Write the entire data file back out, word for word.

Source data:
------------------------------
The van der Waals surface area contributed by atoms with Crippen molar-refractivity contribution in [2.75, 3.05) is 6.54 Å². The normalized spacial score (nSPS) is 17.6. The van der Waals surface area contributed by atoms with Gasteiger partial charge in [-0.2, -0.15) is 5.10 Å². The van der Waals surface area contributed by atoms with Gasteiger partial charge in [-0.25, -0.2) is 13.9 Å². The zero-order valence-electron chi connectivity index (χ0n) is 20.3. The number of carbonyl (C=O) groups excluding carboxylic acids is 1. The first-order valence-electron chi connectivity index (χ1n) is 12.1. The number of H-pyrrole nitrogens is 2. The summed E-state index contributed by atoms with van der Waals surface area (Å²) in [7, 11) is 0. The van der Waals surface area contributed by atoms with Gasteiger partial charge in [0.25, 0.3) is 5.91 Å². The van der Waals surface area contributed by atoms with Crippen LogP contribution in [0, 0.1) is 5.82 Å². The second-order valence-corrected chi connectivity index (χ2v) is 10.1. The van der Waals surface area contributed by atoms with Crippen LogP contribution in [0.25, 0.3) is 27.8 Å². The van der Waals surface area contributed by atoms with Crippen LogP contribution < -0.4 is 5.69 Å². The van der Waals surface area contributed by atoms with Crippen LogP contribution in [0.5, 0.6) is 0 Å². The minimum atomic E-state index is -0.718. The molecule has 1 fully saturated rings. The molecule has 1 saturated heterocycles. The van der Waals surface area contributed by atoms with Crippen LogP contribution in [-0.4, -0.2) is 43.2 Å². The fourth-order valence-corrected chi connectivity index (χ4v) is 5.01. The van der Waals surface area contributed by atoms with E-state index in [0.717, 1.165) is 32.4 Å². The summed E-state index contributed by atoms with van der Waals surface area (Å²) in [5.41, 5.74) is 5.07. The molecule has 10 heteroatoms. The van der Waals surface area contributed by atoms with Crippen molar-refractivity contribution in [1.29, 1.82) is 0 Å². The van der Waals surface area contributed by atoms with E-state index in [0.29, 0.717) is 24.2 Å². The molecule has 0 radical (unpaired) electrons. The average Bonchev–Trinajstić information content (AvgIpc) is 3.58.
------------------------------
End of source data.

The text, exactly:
The van der Waals surface area contributed by atoms with Crippen molar-refractivity contribution in [2.75, 3.05) is 6.54 Å². The normalized spacial score (nSPS) is 17.6. The van der Waals surface area contributed by atoms with Gasteiger partial charge in [-0.2, -0.15) is 5.10 Å². The van der Waals surface area contributed by atoms with Gasteiger partial charge in [-0.25, -0.2) is 13.9 Å². The zero-order valence-electron chi connectivity index (χ0n) is 20.3. The number of carbonyl (C=O) groups excluding carboxylic acids is 1. The first-order valence-electron chi connectivity index (χ1n) is 12.1. The number of H-pyrrole nitrogens is 2. The summed E-state index contributed by atoms with van der Waals surface area (Å²) in [7, 11) is 0. The van der Waals surface area contributed by atoms with Gasteiger partial charge in [0.25, 0.3) is 5.91 Å². The van der Waals surface area contributed by atoms with Crippen LogP contribution in [0, 0.1) is 5.82 Å². The second-order valence-corrected chi connectivity index (χ2v) is 10.1. The van der Waals surface area contributed by atoms with Crippen LogP contribution in [0.25, 0.3) is 27.8 Å². The van der Waals surface area contributed by atoms with Crippen LogP contribution < -0.4 is 5.69 Å². The van der Waals surface area contributed by atoms with Crippen LogP contribution in [0.5, 0.6) is 0 Å². The minimum atomic E-state index is -0.718. The molecule has 1 fully saturated rings. The molecule has 1 saturated heterocycles. The van der Waals surface area contributed by atoms with Crippen LogP contribution in [-0.4, -0.2) is 43.2 Å². The fourth-order valence-corrected chi connectivity index (χ4v) is 5.01. The van der Waals surface area contributed by atoms with E-state index in [0.717, 1.165) is 32.4 Å². The summed E-state index contributed by atoms with van der Waals surface area (Å²) in [5.41, 5.74) is 5.07. The molecule has 10 heteroatoms. The van der Waals surface area contributed by atoms with Crippen molar-refractivity contribution in [1.29, 1.82) is 0 Å². The van der Waals surface area contributed by atoms with E-state index in [0.29, 0.717) is 24.2 Å². The molecule has 0 radical (unpaired) electrons. The average Bonchev–Trinajstić information content (AvgIpc) is 3.58.